Out back of the Hardcore Gamer office you’ll find our Graveyard, where countless long-dead classics lie. We come here to pay our respects, to reminisce, and to wonder aloud what a passing mad doctor might be able do with all these corpses and some high-definition lightning.
Pro wrestling games have become a once a year event with a sense of sameness, but it didn’t used to be this way. Back in the N64 era, Aki crafted games that stood out greatly from one another despite having fairly short development cycles. There were around 12 months between their US-released games and a bit less than that when they were also releasing Japanese market-only games at the same time. Their first game was Virtual Pro Wrestling on the PlayStation, which featured a name and appearance-altered roster full of stars — much like the Fire Pro Wrestling series before it. It was fine, but didn’t make many waves. The N64 would be the company’s next destination and is where the Aki wrestling legacy reached greater heights.
Virtual Pro Wrestling 64 was released with an even larger roster and then downsized into WCW vs. NWO: World Tour in North America. It refined the gameplay, improved the overall flow of matches, the debut of weapons, and featured far more counter moves as well. it also debuted four player action, and resulted in Aki winning fighting game and multiplayer awards for the time. WCW vs. NWO Revenge had no Japanese equivalent, but was the single best WCW game ever made and one of the best wrestling games ever at creating a time capsule for a wrestling promotion. It featured an all-star roster of future hall of famers, and perfectly captured WCW in 1998. The game featured even more counters, allowed for finishers from more positions, and brought in a grapple>striking setup that allowed for more TV-accurate Goldberg matches and also replicated MMA-influenced pro wrestling in Japan. The Aki wrestling engine was built on a base of replicating a more sports-influenced pro wrestling style, which fit in nicely with WCW’s more serious action – and made it all the more amusing when the roster also included a Frankenstein’s monster-esque character.
Aki’s time with the WWF license began in 1999 with the release of WrestleMania 2000 from THQ. It was nearly identical to the critically-acclaimed WCW/NWO Revenge in terms of its core engine, but added a story mode and brought character and event creation to the mix. While you could change costumes in Revenge, all that did was throw another model’s clothing on your character’s head – it didn’t allow you to fully retain say Saturn’s tattoos if you wanted to put him in Raven’s shorts. With WM 2000, you could change the roster up to keep them current or just update the game with creations. Up 16 could fit on a cartridge and you could put more on as many memory cards as you wanted. It was an excellent game overall, but didn’t improve things nearly as much as prior Aki engine games.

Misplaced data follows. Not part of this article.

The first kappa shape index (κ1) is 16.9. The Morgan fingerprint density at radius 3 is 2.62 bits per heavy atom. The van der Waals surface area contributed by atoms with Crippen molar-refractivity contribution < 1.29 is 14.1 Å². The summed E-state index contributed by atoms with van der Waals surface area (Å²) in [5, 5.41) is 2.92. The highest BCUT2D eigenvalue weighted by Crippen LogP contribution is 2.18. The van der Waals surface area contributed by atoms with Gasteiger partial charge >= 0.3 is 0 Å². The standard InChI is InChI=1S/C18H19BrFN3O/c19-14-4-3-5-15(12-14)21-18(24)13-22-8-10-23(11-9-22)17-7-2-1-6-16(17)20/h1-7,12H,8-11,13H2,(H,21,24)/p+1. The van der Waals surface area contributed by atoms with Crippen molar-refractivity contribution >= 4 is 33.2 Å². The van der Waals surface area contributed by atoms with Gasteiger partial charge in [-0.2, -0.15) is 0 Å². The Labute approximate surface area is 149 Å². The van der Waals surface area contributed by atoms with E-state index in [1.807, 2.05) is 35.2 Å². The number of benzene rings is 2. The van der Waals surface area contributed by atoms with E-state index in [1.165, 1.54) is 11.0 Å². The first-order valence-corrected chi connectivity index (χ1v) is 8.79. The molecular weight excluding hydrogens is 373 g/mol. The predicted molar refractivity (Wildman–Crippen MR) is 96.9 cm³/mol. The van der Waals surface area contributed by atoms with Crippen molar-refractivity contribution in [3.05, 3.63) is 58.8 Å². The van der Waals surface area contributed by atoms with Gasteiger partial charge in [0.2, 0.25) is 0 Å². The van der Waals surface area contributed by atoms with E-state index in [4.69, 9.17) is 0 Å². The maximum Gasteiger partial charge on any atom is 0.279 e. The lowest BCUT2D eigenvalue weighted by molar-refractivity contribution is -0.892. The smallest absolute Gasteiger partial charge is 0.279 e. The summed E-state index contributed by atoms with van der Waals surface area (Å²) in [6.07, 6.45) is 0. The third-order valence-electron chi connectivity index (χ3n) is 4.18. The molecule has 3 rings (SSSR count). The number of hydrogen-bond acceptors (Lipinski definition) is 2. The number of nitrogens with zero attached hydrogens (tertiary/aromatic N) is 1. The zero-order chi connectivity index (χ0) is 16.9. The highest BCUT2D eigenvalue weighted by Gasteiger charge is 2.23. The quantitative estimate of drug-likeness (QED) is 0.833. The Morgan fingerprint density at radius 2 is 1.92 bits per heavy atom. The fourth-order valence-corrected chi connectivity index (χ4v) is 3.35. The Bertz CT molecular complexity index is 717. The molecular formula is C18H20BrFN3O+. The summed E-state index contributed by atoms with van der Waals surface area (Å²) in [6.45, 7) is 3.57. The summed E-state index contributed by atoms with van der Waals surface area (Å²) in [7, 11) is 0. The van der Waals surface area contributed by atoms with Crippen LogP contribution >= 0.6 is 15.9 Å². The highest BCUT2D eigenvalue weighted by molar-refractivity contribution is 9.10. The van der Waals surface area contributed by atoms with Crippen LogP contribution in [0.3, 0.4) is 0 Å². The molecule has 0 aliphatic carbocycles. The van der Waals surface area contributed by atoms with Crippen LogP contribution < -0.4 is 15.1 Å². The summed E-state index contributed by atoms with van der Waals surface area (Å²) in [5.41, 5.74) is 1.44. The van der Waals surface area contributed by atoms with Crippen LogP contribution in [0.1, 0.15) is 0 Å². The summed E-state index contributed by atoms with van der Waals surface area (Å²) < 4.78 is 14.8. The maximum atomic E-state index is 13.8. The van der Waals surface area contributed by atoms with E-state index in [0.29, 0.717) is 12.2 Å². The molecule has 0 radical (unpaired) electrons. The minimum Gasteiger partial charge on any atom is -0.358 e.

During WM 2000’s development, Aki also worked on Virtual Pro Wrestling 2 – which featured the All Japan Pro Wrestling license, a ton of other rosters in a legally-okay way, and the debut of a full-fledged MMA mode. It also featured elaborate ring entrances that followed the wrestlers from the locker room to the ring, and made each match feel like an event. Gameplay-wise, it meshed the Revenge/WM 2000 style with the MMA influence and crafted something that aged quite well – but not as well as No Mercy. Its revamped gameplay allows for more weapons to be used, running weapon attacks, weapon throws, moves to be done on weapons, and a more logical and realistic approach to weapon usage. Strikes also connect more fully, which is great for replicating hard striking finishes in matches.
Despite the game being released in 2000, No Mercy remains highly playable to this day. While its default roster, costuming, title belts, and event arenas give it a timestamp of 2000 – the roster can be easily updated to something more current. As seen above, newer roster members like Brock Lesnar, Dean Ambrose, Seth Rollins, and especially Roman Reigns can be recreated with a fair amount of ease. The diverse creation tools are nearly perfect – except for the lack of mask and facepaint customization. This is a particularly crushing blow for Mexican wrestlers, and puzzling since VPW 2 featured an extensive mask and paint customization tool. One great thing about the Aki engine games is that everyone you make in the game is built with the same parts used for the regular roster – so they seamlessly blend into the game itself.